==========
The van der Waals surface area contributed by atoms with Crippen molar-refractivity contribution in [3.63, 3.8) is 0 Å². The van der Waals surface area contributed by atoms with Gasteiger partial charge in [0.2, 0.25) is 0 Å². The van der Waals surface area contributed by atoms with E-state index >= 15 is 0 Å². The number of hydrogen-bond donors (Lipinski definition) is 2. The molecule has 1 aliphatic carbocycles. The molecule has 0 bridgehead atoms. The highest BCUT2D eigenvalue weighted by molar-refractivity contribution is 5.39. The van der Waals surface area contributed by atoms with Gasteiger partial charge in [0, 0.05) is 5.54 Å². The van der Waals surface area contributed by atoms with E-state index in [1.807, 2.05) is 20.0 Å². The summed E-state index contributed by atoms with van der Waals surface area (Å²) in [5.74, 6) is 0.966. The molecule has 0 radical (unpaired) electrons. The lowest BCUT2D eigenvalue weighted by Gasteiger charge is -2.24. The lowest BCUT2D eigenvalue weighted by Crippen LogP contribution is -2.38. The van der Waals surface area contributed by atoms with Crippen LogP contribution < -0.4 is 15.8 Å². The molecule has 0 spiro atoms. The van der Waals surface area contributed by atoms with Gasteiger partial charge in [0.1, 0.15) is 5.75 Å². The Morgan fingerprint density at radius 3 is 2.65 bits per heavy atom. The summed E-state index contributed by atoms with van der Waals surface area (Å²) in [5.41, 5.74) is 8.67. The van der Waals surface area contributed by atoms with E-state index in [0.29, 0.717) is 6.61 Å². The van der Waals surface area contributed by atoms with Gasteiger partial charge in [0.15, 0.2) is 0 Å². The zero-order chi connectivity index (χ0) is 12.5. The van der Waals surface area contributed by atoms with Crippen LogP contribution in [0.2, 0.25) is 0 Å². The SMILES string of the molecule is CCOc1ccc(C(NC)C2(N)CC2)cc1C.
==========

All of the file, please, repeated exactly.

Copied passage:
The van der Waals surface area contributed by atoms with Crippen molar-refractivity contribution in [3.63, 3.8) is 0 Å². The van der Waals surface area contributed by atoms with Gasteiger partial charge in [0.2, 0.25) is 0 Å². The van der Waals surface area contributed by atoms with E-state index >= 15 is 0 Å². The number of hydrogen-bond donors (Lipinski definition) is 2. The molecule has 1 aliphatic carbocycles. The molecule has 0 bridgehead atoms. The highest BCUT2D eigenvalue weighted by molar-refractivity contribution is 5.39. The van der Waals surface area contributed by atoms with Gasteiger partial charge in [0, 0.05) is 5.54 Å². The van der Waals surface area contributed by atoms with E-state index in [1.807, 2.05) is 20.0 Å². The summed E-state index contributed by atoms with van der Waals surface area (Å²) in [5.74, 6) is 0.966. The molecule has 0 radical (unpaired) electrons. The lowest BCUT2D eigenvalue weighted by Gasteiger charge is -2.24. The lowest BCUT2D eigenvalue weighted by Crippen LogP contribution is -2.38. The van der Waals surface area contributed by atoms with Crippen LogP contribution < -0.4 is 15.8 Å². The molecule has 0 spiro atoms. The van der Waals surface area contributed by atoms with Gasteiger partial charge in [0.1, 0.15) is 5.75 Å². The Morgan fingerprint density at radius 3 is 2.65 bits per heavy atom. The summed E-state index contributed by atoms with van der Waals surface area (Å²) in [5.41, 5.74) is 8.67. The van der Waals surface area contributed by atoms with E-state index in [0.29, 0.717) is 6.61 Å². The van der Waals surface area contributed by atoms with Gasteiger partial charge in [0.15, 0.2) is 0 Å². The zero-order chi connectivity index (χ0) is 12.5. The van der Waals surface area contributed by atoms with Crippen LogP contribution in [0.2, 0.25) is 0 Å². The SMILES string of the molecule is CCOc1ccc(C(NC)C2(N)CC2)cc1C.